Considering how photography is being experienced, with a consequent loss of value, it also occurred to me that more than a loss, there’s been a mutation of that value into something different, a substantial change since the system has changed itself.
The main use of social media like Instagram is mostly to grow hordes of followers, therefore the real objective is not photography itself but the numbers of followers. There are a few techniques to help the process, nevertheless, the main vehicle is still the images that fill up the feeds.
When the images become a value in order to achieve a second purpose (the real one), the images themselves cease to have a photographic quality (by the way, already dismounted in the first place by the very semantic value that Instagram carries) and surrender their signic charge to the real purpose (that is, to increase the followers). Heterogeny of ends is what describes this situation in a rather accurate way.
Besides automated tools created to increase the number of followers (bots), there are methods that people regularly use. The mechanism is really simple: I like your image if you like mine. The consequence of this approach is that images are now being used as a currency value (and I’m specifically using the word images and not photographs because it’s rare, if not impossible at this point, to see photographs that have not been manipulated one way or another – Instagram itself is a container that manipulates and changes the nature of what people publish regardless of what has been done at the source).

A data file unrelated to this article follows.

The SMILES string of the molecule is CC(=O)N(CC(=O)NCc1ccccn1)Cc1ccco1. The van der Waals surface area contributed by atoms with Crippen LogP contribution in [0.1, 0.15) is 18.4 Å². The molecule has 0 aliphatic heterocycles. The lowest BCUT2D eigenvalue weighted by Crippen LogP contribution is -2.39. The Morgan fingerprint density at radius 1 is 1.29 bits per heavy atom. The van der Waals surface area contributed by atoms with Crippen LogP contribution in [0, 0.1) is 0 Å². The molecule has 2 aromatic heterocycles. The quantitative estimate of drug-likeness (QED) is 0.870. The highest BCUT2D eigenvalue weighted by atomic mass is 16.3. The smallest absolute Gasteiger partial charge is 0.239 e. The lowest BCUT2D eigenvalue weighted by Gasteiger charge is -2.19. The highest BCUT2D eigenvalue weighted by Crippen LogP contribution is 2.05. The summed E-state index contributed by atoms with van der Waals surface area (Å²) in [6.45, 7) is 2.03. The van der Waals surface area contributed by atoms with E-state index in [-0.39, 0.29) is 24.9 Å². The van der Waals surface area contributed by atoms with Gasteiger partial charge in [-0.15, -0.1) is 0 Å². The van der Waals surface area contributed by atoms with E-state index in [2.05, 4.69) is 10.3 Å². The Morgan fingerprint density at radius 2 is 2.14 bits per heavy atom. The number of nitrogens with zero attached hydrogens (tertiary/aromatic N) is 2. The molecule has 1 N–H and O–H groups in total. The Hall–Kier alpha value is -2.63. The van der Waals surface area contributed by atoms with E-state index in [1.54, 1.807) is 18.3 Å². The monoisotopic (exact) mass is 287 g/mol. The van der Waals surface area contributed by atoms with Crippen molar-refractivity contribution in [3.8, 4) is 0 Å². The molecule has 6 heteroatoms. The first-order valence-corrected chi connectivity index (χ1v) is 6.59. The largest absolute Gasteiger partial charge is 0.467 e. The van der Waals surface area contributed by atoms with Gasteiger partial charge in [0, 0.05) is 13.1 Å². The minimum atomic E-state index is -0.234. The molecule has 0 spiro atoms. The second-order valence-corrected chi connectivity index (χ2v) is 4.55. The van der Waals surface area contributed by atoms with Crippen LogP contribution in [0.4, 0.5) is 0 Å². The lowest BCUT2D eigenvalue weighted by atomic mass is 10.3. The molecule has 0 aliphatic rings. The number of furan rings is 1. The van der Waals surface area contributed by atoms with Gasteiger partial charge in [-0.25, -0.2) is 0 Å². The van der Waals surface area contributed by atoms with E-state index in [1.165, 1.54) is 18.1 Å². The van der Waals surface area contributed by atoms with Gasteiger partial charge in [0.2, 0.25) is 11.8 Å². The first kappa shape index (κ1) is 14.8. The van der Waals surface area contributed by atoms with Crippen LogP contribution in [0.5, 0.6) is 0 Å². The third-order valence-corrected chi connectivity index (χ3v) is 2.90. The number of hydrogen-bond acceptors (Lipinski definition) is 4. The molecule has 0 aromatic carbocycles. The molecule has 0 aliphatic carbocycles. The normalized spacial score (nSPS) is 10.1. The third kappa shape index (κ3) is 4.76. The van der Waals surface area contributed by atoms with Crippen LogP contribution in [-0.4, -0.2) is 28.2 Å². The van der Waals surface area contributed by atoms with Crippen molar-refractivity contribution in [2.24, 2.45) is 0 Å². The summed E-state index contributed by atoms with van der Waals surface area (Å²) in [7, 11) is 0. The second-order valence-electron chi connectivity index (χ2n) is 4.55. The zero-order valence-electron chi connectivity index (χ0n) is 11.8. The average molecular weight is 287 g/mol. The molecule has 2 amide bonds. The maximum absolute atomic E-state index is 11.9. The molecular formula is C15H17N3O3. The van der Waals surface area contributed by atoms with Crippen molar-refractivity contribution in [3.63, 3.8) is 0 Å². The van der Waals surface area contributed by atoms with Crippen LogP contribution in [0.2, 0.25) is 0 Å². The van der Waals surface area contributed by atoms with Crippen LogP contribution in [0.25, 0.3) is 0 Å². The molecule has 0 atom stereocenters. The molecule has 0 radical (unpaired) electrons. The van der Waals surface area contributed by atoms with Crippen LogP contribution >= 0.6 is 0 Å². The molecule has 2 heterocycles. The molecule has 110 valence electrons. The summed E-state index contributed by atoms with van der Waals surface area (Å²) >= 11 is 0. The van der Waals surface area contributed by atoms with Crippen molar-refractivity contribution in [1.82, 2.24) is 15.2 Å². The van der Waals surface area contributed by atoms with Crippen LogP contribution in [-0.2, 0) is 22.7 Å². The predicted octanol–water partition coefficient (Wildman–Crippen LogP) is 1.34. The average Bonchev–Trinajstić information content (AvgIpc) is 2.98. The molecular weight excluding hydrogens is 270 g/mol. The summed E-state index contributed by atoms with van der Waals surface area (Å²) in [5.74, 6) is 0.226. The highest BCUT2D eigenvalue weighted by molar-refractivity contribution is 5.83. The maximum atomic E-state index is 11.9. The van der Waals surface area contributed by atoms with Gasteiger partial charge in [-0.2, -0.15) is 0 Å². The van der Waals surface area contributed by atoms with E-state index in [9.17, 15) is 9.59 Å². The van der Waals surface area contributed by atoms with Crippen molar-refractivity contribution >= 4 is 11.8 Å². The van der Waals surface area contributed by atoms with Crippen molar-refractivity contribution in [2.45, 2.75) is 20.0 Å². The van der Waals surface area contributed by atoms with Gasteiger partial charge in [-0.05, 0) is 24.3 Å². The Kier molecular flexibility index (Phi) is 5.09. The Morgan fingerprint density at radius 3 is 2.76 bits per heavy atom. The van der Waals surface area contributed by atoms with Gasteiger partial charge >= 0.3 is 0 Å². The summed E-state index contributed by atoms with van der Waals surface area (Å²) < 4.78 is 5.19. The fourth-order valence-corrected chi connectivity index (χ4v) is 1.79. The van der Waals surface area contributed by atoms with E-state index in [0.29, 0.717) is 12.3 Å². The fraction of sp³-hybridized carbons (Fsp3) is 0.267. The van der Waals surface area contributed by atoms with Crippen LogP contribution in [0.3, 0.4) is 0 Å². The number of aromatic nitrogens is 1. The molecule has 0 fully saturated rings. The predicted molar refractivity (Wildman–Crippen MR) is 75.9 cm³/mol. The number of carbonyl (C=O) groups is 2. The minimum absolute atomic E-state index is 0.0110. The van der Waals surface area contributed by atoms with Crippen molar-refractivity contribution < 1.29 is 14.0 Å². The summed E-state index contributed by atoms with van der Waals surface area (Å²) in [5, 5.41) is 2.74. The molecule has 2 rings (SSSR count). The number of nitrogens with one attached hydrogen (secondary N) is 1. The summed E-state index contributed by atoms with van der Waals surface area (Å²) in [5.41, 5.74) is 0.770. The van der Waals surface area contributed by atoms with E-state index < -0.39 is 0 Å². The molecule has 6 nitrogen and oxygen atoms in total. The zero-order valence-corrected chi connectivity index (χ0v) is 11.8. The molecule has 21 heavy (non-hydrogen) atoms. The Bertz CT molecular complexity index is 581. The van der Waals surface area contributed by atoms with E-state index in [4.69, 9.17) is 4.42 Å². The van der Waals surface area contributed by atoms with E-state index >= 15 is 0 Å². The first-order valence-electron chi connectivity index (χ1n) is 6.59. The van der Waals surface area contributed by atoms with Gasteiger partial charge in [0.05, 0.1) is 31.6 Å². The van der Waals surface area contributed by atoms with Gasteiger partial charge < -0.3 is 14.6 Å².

For reasons discussed here, and for the fact that images on social media can also assume a currency quality, it follows that they can hardly be considered photographs anymore. If on top of that we also take into account McLuhan and Baudrillard insights discussed before, it’s easy to infer that not even in the best case scenario (e.g. when an honest example of photography ends on any type of social media post) we can consider what we perceive as a true photographic experience.